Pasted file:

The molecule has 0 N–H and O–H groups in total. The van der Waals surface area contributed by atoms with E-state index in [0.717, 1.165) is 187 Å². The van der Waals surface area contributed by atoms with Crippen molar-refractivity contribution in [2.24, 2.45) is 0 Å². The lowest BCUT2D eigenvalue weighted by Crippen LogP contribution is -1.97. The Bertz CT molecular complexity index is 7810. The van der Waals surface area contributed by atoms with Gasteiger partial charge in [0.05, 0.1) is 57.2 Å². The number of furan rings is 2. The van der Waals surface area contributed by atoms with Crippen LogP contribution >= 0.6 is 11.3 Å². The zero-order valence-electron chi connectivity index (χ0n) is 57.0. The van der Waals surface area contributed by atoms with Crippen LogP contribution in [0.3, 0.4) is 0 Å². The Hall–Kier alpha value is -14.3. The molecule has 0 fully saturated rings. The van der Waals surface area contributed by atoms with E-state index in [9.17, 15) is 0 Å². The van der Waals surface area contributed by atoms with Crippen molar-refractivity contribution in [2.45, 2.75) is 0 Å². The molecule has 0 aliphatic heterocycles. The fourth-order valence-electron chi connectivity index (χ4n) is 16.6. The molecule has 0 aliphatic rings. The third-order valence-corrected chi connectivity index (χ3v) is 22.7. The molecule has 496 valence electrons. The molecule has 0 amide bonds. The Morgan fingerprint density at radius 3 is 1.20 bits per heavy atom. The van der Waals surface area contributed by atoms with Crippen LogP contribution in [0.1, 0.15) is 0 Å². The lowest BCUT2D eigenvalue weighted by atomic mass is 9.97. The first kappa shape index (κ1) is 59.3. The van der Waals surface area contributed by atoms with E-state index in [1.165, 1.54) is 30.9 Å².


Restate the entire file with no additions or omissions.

The molecule has 0 N–H and O–H groups in total. The van der Waals surface area contributed by atoms with E-state index in [0.717, 1.165) is 187 Å². The van der Waals surface area contributed by atoms with Crippen molar-refractivity contribution in [2.24, 2.45) is 0 Å². The lowest BCUT2D eigenvalue weighted by Crippen LogP contribution is -1.97. The Bertz CT molecular complexity index is 7810. The van der Waals surface area contributed by atoms with Gasteiger partial charge in [0.05, 0.1) is 57.2 Å². The number of furan rings is 2. The van der Waals surface area contributed by atoms with Crippen LogP contribution >= 0.6 is 11.3 Å². The zero-order valence-electron chi connectivity index (χ0n) is 57.0. The van der Waals surface area contributed by atoms with Crippen LogP contribution in [0.3, 0.4) is 0 Å². The Hall–Kier alpha value is -14.3. The molecule has 0 fully saturated rings. The van der Waals surface area contributed by atoms with E-state index in [9.17, 15) is 0 Å². The van der Waals surface area contributed by atoms with Crippen molar-refractivity contribution in [2.45, 2.75) is 0 Å². The molecule has 0 aliphatic heterocycles. The fourth-order valence-electron chi connectivity index (χ4n) is 16.6. The molecule has 0 aliphatic rings. The third-order valence-corrected chi connectivity index (χ3v) is 22.7. The molecule has 496 valence electrons. The molecule has 0 amide bonds. The Morgan fingerprint density at radius 3 is 1.20 bits per heavy atom. The van der Waals surface area contributed by atoms with Crippen LogP contribution in [0.1, 0.15) is 0 Å². The lowest BCUT2D eigenvalue weighted by atomic mass is 9.97. The first kappa shape index (κ1) is 59.3. The van der Waals surface area contributed by atoms with E-state index in [1.165, 1.54) is 30.9 Å².